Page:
- Implied recognition: It results from any act which implies the
intention of recognizing the new State.
The intention may be indicated by the States
unilaterally or collectively. When a State enters into a bilateral treaty, or
establishes diplomatic relations with an unrecognized State, it may be inferred
that the former has granted recognition to the latter. The existing States may
recognize a new State collectively. It occurs when an unrecognized State
participates in a multilateral conference/treaty, the other participants or
parties are regarded to have recognized the new State if the intention has been
Does the admission of a new State to an international organization
such as the United Nations imply collective recognition?
Admission to the
organization certainly means that all Members must treat the new fellow Member
as an equal partner in law in all matters relating to the application of the
Charter. To this extent, common membership means that the newcomer is partially
recognized. But apart from that, all States are free to decide whether to
proceed to full recognition or limit their relations to the minimum.
which has become a member of U.N. is treated by other States as if it has been
recognized by other States in dealings inside the U.N. and not elsewhere, it is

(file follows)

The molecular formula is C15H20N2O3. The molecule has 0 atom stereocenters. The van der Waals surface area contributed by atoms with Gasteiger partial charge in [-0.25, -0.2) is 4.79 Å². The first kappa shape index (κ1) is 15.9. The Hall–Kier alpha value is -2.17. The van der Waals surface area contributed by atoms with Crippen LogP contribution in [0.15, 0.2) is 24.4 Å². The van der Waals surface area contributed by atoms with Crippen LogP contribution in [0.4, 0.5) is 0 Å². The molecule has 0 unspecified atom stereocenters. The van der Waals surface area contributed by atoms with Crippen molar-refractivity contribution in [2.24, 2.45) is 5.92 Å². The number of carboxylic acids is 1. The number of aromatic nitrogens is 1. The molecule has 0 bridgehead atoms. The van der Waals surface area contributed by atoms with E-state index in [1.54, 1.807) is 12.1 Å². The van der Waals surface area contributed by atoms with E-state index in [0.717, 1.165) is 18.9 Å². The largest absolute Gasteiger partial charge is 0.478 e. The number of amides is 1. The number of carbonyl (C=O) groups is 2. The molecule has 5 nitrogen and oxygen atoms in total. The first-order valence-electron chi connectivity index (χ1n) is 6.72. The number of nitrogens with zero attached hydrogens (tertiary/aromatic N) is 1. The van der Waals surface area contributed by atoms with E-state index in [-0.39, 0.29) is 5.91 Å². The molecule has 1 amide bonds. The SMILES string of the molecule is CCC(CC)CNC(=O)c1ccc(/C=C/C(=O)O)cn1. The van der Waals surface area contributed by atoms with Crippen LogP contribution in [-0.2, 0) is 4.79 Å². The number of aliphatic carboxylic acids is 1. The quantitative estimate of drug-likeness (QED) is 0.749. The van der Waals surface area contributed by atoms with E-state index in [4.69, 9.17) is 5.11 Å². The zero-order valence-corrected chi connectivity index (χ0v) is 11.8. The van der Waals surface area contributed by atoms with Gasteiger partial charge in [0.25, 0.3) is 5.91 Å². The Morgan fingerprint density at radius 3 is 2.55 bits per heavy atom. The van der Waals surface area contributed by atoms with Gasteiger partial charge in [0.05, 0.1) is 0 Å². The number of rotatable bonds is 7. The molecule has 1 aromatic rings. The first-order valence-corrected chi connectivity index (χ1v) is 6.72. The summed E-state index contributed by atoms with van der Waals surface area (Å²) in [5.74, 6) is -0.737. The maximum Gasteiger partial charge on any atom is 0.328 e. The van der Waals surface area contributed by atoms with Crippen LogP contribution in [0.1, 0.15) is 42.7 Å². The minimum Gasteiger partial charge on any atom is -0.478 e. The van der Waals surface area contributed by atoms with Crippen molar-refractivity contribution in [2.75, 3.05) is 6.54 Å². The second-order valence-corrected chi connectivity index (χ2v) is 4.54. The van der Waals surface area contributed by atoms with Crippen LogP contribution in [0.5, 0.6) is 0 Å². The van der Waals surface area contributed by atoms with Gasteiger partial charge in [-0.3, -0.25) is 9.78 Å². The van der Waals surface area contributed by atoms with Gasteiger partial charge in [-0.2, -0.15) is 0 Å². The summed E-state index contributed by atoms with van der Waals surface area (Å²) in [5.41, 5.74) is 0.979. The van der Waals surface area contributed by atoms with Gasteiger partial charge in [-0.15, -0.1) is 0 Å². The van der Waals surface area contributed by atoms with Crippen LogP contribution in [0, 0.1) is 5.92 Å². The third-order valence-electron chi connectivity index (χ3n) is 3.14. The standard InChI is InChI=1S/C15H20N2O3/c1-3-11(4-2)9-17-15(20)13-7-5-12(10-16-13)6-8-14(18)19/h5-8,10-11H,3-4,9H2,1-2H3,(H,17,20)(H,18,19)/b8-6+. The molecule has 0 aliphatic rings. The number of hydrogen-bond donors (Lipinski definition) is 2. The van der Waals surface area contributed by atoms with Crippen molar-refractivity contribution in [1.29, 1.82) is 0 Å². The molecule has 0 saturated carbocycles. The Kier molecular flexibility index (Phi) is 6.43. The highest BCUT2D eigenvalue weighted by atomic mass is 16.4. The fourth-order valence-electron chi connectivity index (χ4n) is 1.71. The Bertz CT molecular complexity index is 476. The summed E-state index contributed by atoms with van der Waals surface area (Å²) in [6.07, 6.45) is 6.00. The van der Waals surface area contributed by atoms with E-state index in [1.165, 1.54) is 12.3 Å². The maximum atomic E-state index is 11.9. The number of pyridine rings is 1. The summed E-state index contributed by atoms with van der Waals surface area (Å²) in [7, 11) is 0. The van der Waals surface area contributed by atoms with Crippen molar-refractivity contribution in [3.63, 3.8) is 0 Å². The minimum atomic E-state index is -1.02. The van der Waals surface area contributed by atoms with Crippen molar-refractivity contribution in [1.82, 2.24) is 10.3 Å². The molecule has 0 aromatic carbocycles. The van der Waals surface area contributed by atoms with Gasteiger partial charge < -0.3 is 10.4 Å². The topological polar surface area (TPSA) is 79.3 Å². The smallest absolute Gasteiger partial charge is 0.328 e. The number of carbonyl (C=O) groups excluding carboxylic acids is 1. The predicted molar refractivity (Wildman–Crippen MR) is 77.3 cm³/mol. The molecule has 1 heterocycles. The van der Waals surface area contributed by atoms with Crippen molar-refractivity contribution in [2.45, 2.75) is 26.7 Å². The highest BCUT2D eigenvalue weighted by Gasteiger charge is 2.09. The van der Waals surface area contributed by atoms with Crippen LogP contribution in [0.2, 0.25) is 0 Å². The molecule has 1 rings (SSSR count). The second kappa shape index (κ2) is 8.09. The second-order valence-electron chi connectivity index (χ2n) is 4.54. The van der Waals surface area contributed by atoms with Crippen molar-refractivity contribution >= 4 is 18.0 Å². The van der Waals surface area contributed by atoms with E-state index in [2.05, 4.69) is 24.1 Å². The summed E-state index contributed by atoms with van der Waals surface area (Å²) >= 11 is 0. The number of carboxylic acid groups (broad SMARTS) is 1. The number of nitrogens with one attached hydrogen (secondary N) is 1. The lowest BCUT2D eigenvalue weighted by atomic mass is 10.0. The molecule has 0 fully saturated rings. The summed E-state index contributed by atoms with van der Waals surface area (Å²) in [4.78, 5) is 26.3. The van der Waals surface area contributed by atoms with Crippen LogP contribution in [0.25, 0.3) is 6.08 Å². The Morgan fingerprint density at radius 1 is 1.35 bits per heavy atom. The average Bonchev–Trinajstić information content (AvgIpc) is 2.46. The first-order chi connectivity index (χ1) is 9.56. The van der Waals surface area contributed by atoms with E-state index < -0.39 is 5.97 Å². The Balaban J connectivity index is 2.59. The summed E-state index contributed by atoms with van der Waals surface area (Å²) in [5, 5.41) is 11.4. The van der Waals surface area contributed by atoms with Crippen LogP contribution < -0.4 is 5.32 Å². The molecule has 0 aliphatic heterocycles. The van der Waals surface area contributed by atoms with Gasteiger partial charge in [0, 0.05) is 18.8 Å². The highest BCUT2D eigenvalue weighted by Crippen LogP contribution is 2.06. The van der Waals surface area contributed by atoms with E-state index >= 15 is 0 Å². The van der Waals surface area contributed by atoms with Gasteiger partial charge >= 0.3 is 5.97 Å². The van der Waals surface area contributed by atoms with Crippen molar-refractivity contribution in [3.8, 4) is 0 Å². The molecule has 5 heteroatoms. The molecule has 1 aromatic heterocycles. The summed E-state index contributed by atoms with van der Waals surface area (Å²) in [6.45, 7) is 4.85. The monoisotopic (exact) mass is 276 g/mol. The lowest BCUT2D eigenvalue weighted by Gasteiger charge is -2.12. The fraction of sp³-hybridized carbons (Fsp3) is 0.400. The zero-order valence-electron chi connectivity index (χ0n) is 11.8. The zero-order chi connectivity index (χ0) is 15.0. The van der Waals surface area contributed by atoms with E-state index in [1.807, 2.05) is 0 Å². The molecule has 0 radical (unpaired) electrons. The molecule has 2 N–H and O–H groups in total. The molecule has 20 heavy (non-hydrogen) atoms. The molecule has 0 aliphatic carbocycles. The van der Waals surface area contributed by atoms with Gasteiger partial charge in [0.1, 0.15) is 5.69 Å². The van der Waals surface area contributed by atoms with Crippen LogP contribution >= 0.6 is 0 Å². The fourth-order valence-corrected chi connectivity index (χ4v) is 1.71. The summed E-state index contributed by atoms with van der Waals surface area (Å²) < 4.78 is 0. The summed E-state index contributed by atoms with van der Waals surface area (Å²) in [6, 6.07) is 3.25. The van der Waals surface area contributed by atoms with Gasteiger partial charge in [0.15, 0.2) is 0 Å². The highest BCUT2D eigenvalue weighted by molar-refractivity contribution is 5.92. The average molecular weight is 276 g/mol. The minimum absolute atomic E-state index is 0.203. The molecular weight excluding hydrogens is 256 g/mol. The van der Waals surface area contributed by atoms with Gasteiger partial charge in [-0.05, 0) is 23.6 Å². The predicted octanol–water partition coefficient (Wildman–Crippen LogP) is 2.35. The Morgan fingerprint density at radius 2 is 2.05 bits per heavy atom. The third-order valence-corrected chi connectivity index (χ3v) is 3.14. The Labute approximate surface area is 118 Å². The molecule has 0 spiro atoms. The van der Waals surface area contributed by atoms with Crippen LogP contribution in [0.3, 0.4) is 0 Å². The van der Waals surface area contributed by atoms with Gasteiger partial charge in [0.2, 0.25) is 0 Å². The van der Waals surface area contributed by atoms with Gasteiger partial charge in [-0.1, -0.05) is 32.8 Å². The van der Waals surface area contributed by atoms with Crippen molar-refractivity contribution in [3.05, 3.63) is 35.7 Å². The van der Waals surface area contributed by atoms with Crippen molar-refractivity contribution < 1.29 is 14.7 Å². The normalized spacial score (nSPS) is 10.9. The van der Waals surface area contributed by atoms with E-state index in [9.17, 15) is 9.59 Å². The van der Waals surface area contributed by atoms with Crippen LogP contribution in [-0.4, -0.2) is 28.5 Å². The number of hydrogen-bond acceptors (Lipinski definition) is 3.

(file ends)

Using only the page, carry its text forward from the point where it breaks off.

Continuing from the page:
sometimes called quasi-recognition. In its advisory opinion on Condition of
Admission of a State to the United Nations (ICJ, Rep. 1948), the ICJ opined that
if a State is admitted as a member of the U.N., it will amount to collective
recognition by those States only who voted in the favour of the admission of
such a State.
- Conditional recognition: It implies that the recognition is granted
subject to the fulfilment of certain stipulation by the recognized State in addition to
the normal requirements of Statehood. The conditional recognition has
disappeared from contemporary practice.
- Pre-mature or Precipitate recognition: It is granted even when a State
does not possess all the attributes of Statehood. Generally, when the
authorities organize a separatist movement and establish a provisional
government in a State for the prospective new State, recognition of such a
government is granted by other States.